Learning To Love Yourself Through The Thick and Thin: A Journey to Body Positivity
“Are you pregnant?” Vs. “Are you okay?”
“Those things are huge.” Vs. “You need to eat.”
“You’ve put on some weight.” Vs. “You’re so thin”
Whether I gained or lost weight, people felt the need to comment on my body as if it was on display. I’m sorry, but Martina is a person, not a museum that you can point out, pick at, or peruse. I want to address my experience with body shaming and body image as a whole. I have been on both sides of the body shaming spectrum and I can honestly say that they both hurt me the same.
There was a point in time when I began to eat any and everything that my heart desired. I had no regard for diet, exercise, or the damage my overconsumption of food was possibly doing to my body. Before I knew it, I gained 30 pounds and couldn’t figure out how it all happened. I didn’t want to give up my bad diet, so I thought that if I exercised here and there, that I could somehow lose the weight. Throughout this process, my classmates, coworkers, and kin began to notice that I had gained a significant amount of weight. The stares and comments were like darts piercing my heart each time they were thrown my way. I began to feel disgusted with myself and loathed seeing myself without clothes. But the kicker is, I loathed seeing myself in clothes, as well. I felt as if everything was ill-fitting, so the illness of hating my body started to infect my mind and self-esteem. I always loved fashion but found it hard to keep up with the latest trends because I viewed my new body as a restriction instead of a “recent”, or updated, version of me.
I remember attending a college event at a skating rink and someone I considered an associate decided to acknowledge my weight in the most embarrassing way. In front of guests and friends, he belted out “you got fat! What’s wrong you with you? Are you pregnant or something?” As a fake smile formed and tears caused my eyes to swell, I tried to act as if his words did not just stab my deepest insecurity. I went home sad and frozen. Following this incident, I continued to receive inquiries regarding impregnation from close friends, family, and even children. The constant misconception that I was entering into motherhood and the immerse mockery propelled me into purposeful weight loss.
I began my weight loss journey and I was very serious about it. I was the meal prep queen and made sure I carved out time to exercise. I began dropping weight very fast. I lost four pounds within the first week with my trainer and new lifestyle. The weight began shedding and the shame began shedding, until comments begin to infiltrate once again.
During training at my new job, they always offered cookies, brownies, pizza, and everything else that was saturated with things that were not conducive to my diet. I would only eat the fruit or my packed meals for the day. My coworkers began taunting and tormenting me for not eating the delicacies that I viewed detrimental to my new lifestyle.
“Do you ever eat?”
I began to grow tired of that inquiry as if I was running a cross-country race of questions. Yes, I ate, I just chose not to indulge in things that would cause my belly to bulge again. But what’s wrong with that? I didn’t condemn them for eating brownies, so why did they condemn me when I ate bananas? The more fit I became, the more condemnation came, so I had to learn to thicken my skin to withstand the comments I was battling.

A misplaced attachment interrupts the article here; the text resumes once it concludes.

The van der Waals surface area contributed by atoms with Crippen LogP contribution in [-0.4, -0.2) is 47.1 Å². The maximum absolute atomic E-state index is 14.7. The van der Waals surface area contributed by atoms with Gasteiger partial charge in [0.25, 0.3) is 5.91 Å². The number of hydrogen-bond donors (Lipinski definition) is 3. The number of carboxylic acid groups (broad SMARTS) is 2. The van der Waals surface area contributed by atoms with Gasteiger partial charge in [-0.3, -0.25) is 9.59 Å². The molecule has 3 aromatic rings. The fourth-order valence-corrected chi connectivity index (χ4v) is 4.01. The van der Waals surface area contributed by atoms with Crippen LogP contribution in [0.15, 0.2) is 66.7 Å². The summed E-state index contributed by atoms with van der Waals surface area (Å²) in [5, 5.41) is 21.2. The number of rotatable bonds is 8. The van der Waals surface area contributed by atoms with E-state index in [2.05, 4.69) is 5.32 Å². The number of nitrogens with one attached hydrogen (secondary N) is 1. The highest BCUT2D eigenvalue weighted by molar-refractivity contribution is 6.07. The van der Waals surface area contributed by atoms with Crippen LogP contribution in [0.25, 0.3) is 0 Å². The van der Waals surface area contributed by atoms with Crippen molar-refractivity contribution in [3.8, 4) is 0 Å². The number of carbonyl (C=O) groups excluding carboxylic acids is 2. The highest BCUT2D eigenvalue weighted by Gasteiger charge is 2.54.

“You’re going to disappear.”
This was another unamusing phrase that poorly addressed my weight loss, and initially made me sad. However, I decided to address that phrase from a more positive perspective. In the midst of negativity and harmful comments about my weight, I decided to remove myself from the realms and reach of those people. Essentially, I did “disappear” from the situation in an effort to conserve my positivity, peace, and personal happiness. Each time I encountered a negative comment, I decided to just remove myself from the situation and talk to God about my feelings. This coping mechanism helped me approach body shaming and body image issues in a more productive manner. Each time I experience this, God allows me to learn a valuable lesson instead of allowing it to fester and hinder me.
These are three big takeaways for me:
1. I cannot alter my life to please people.
2. I had deep-rooted insecurities.
3. People were projecting their own insecurities when they spoke negatively about me.
It is interesting to me that I sought to change my body because of the negativity and ended up encountering more negativity when my body changed. This only showed me that I had deep-rooted issues that needed to be addressed. I couldn’t spend the rest of my life attempting to please people with my appearance. I had to realize that my beauty was not defined by society’s standard of beauty. I had to accept the fact that everyone’s negative projections were just a reflection of who they were on the inside and how they felt about themselves. It showed me that they had a character flaw because they found delight in setting fire to my flaws. Through my thick and thin seasons, I had to learn to love me for me. I have to continue to work on seeing myself as the beautiful woman God created me to be and not allow my outward appearance or body shape to harness me. I have to learn to accept God’s word on beauty and push through the negativity.
“It is not fancy hair, gold jewelry, or fine clothes that should make you beautiful. No, your beauty should come from inside you –the beauty of a gentle and quiet spirit. That beauty will never disappear and it is worth very much to God.” – 1 Peter 3:3 – 4
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